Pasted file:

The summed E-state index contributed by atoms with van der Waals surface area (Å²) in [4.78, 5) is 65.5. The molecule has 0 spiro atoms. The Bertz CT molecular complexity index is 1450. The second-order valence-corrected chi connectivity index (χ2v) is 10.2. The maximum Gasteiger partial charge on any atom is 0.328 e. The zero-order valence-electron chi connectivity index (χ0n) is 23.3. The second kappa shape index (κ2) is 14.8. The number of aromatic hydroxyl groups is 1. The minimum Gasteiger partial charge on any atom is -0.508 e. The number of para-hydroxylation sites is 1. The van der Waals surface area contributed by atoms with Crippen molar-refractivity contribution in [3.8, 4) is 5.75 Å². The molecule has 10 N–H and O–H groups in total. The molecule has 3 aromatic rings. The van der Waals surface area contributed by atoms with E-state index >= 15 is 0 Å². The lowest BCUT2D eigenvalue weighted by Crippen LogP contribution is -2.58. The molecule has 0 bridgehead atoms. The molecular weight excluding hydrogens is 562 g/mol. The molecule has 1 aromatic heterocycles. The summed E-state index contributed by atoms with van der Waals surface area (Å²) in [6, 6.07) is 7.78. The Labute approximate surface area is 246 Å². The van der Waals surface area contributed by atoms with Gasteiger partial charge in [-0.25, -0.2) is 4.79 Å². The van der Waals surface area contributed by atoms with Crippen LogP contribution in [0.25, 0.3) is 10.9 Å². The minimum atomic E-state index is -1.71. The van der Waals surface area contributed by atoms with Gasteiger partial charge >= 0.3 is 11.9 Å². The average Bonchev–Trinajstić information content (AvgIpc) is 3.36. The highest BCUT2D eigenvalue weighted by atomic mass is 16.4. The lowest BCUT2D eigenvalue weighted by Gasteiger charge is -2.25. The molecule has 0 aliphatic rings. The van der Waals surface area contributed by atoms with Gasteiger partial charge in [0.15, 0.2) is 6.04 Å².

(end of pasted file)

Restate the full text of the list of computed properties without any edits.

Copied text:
The summed E-state index contributed by atoms with van der Waals surface area (Å²) in [4.78, 5) is 65.5. The molecule has 0 spiro atoms. The Bertz CT molecular complexity index is 1450. The second-order valence-corrected chi connectivity index (χ2v) is 10.2. The maximum Gasteiger partial charge on any atom is 0.328 e. The zero-order valence-electron chi connectivity index (χ0n) is 23.3. The second kappa shape index (κ2) is 14.8. The number of aromatic hydroxyl groups is 1. The minimum Gasteiger partial charge on any atom is -0.508 e. The number of para-hydroxylation sites is 1. The van der Waals surface area contributed by atoms with Crippen molar-refractivity contribution in [3.8, 4) is 5.75 Å². The molecule has 10 N–H and O–H groups in total. The molecule has 3 aromatic rings. The van der Waals surface area contributed by atoms with E-state index >= 15 is 0 Å². The lowest BCUT2D eigenvalue weighted by Crippen LogP contribution is -2.58. The molecule has 0 bridgehead atoms. The molecular weight excluding hydrogens is 562 g/mol. The molecule has 1 aromatic heterocycles. The summed E-state index contributed by atoms with van der Waals surface area (Å²) in [6, 6.07) is 7.78. The Labute approximate surface area is 246 Å². The van der Waals surface area contributed by atoms with Gasteiger partial charge in [-0.25, -0.2) is 4.79 Å². The van der Waals surface area contributed by atoms with Crippen LogP contribution in [0.25, 0.3) is 10.9 Å². The minimum atomic E-state index is -1.71. The van der Waals surface area contributed by atoms with Gasteiger partial charge >= 0.3 is 11.9 Å². The average Bonchev–Trinajstić information content (AvgIpc) is 3.36. The highest BCUT2D eigenvalue weighted by atomic mass is 16.4. The lowest BCUT2D eigenvalue weighted by Gasteiger charge is -2.25. The molecule has 0 aliphatic rings. The van der Waals surface area contributed by atoms with Gasteiger partial charge in [0.15, 0.2) is 6.04 Å².